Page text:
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American Crow

American Crow

The American Crow (Corvus brachyrhynchos) is a large passerine bird species of the family Corvidae. It is a common bird found throughout much of North America. American crows are the new world counterpart to the Carrion Crow and the Hooded Crow. Although the American Crow and the Hooded Crow are very similar in size, structure and behavior, their calls are different. The American crow nevertheless occupies the same role the Hooded Crow does in Eurasia.

From beak to tail, an American crows measures 40–50 cm (16–20 in), almost half of which is tail. Mass varies from about 300 to 600 g (10 to 20 oz). Males tend to be larger than females. The most usual call is CaaW!-CaaW!-CaaW!.

The American crow is all black, with iridescent feathers. It looks much like other all-black corvids. They can be distinguished from the Common Raven (C. corax) because American Crows are smaller and from the Fish Crow (C. ossifragus) because American Crows do not hunch and fluff their throat feathers when they call.

American Crows are common, widespread, and susceptible to the West Nile virus, making them useful as a bioindicator to track the virus’s spread. Direct transmission of the virus from American Crows to humans is unheard of and unlikely. [Wikipedia]

American Crow

American Crow

American Crows are familiar over much of the continent: large, intelligent, all-black birds with hoarse, cawing voices. They are common sights in treetops, fields, and roadsides, and in habitats ranging from open woods and empty beaches to town centers. They usually feed on the ground and eat almost anything – typically earthworms, insects and other small animals, seeds, and fruit but also garbage, carrion, and chicks they rob from nests. Their flight style is unique, a patient, methodical flapping that is rarely broken up with glides. [All About Birds]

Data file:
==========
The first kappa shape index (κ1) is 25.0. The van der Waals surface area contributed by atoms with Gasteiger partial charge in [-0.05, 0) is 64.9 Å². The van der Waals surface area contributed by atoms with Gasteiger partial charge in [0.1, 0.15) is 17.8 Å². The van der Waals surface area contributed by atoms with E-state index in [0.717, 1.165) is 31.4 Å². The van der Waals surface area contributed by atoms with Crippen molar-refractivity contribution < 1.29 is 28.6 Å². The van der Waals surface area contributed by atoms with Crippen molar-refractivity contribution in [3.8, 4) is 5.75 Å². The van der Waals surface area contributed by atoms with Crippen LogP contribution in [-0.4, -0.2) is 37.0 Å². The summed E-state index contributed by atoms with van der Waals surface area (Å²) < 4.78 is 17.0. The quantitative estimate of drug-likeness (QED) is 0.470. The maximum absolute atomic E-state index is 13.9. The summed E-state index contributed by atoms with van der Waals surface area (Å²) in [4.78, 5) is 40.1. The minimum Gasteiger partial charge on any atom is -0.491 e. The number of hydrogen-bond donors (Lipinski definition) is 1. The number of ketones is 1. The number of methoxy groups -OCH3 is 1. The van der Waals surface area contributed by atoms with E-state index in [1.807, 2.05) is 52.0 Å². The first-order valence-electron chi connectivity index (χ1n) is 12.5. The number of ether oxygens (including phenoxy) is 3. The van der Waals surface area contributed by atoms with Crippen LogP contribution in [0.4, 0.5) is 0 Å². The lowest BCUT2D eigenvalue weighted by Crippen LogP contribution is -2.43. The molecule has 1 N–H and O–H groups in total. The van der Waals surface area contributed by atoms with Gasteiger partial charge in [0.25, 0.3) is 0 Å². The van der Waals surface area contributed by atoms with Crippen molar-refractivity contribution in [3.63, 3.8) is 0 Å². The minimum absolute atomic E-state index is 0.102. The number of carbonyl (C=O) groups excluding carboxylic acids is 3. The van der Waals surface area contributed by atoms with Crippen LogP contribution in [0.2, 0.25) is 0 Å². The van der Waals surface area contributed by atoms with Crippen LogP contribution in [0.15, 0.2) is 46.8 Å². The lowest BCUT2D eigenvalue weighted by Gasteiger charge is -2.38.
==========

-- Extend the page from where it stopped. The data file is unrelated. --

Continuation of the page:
American Crow

American Crow

American Crow Facts [All About Birds]

  • Despite its tendency to eat roadkill, the American Crow is not specialized to be a scavenger, and carrion is only a very small part of its diet. Though their bills are large, crows can’t break through the skin of even a gray squirrel. They must wait for something else to open a carcass or for the carcass to decompose and become tender enough to eat.
  • Crows are crafty foragers that sometimes follow adult birds to find where their nests are hidden. They sometimes steal food from other animals. A group of crows was seen distracting a river otter to steal its fish, and another group followed Common Mergansers to catch minnows the ducks were chasing into the shallows. They also sometimes follow songbirds as they arrive from a long migration flight and capture the exhausted birds. Crows also catch fish, eat from outdoor dog dishes, and take fruit from trees.
  • Crows sometimes make and use tools. Examples include a captive crow using a cup to carry water over to a bowl of dry mash; shaping a piece of wood and then sticking it into a hole in a fence post in search of food; and breaking off pieces of pine cone to drop on tree climbers near a nest.
  • The oldest recorded wild American Crow was at least 16 years 4 months old when it was recaptured and rereleased during a banding operation in New York. A captive crow in New York lived to be 59 years old.

 

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